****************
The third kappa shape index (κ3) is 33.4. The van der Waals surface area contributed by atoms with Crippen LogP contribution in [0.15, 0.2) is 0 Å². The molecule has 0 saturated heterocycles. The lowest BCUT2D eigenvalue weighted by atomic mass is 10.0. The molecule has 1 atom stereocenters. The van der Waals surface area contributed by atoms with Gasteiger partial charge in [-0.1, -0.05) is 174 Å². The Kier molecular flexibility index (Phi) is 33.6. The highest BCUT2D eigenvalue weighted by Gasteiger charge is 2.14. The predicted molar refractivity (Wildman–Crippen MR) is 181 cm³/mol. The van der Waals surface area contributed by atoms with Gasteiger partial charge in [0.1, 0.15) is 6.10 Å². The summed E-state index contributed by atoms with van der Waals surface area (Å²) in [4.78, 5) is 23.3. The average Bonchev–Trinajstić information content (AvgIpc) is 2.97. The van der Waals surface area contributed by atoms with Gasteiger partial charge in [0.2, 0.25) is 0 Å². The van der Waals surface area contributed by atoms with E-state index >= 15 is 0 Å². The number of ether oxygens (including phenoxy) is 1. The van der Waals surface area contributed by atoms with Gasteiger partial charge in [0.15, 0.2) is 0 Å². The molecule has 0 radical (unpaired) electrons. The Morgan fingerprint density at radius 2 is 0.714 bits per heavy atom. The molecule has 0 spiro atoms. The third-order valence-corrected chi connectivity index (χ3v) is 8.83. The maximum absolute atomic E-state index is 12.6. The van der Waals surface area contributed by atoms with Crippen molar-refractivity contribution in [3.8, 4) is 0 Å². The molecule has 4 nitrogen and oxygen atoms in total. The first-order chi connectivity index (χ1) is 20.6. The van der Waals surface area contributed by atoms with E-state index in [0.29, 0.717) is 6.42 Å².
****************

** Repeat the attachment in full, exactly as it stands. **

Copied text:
The third kappa shape index (κ3) is 33.4. The van der Waals surface area contributed by atoms with Crippen LogP contribution in [0.15, 0.2) is 0 Å². The molecule has 0 saturated heterocycles. The lowest BCUT2D eigenvalue weighted by atomic mass is 10.0. The molecule has 1 atom stereocenters. The van der Waals surface area contributed by atoms with Gasteiger partial charge in [-0.1, -0.05) is 174 Å². The Kier molecular flexibility index (Phi) is 33.6. The highest BCUT2D eigenvalue weighted by Gasteiger charge is 2.14. The predicted molar refractivity (Wildman–Crippen MR) is 181 cm³/mol. The van der Waals surface area contributed by atoms with Gasteiger partial charge in [0.1, 0.15) is 6.10 Å². The summed E-state index contributed by atoms with van der Waals surface area (Å²) in [4.78, 5) is 23.3. The average Bonchev–Trinajstić information content (AvgIpc) is 2.97. The van der Waals surface area contributed by atoms with Gasteiger partial charge in [0.2, 0.25) is 0 Å². The van der Waals surface area contributed by atoms with E-state index >= 15 is 0 Å². The number of ether oxygens (including phenoxy) is 1. The van der Waals surface area contributed by atoms with Gasteiger partial charge in [0.15, 0.2) is 0 Å². The molecule has 0 radical (unpaired) electrons. The Morgan fingerprint density at radius 2 is 0.714 bits per heavy atom. The molecule has 0 spiro atoms. The third-order valence-corrected chi connectivity index (χ3v) is 8.83. The maximum absolute atomic E-state index is 12.6. The van der Waals surface area contributed by atoms with Crippen molar-refractivity contribution in [3.8, 4) is 0 Å². The molecule has 4 nitrogen and oxygen atoms in total. The first-order chi connectivity index (χ1) is 20.6. The van der Waals surface area contributed by atoms with E-state index in [0.29, 0.717) is 6.42 Å².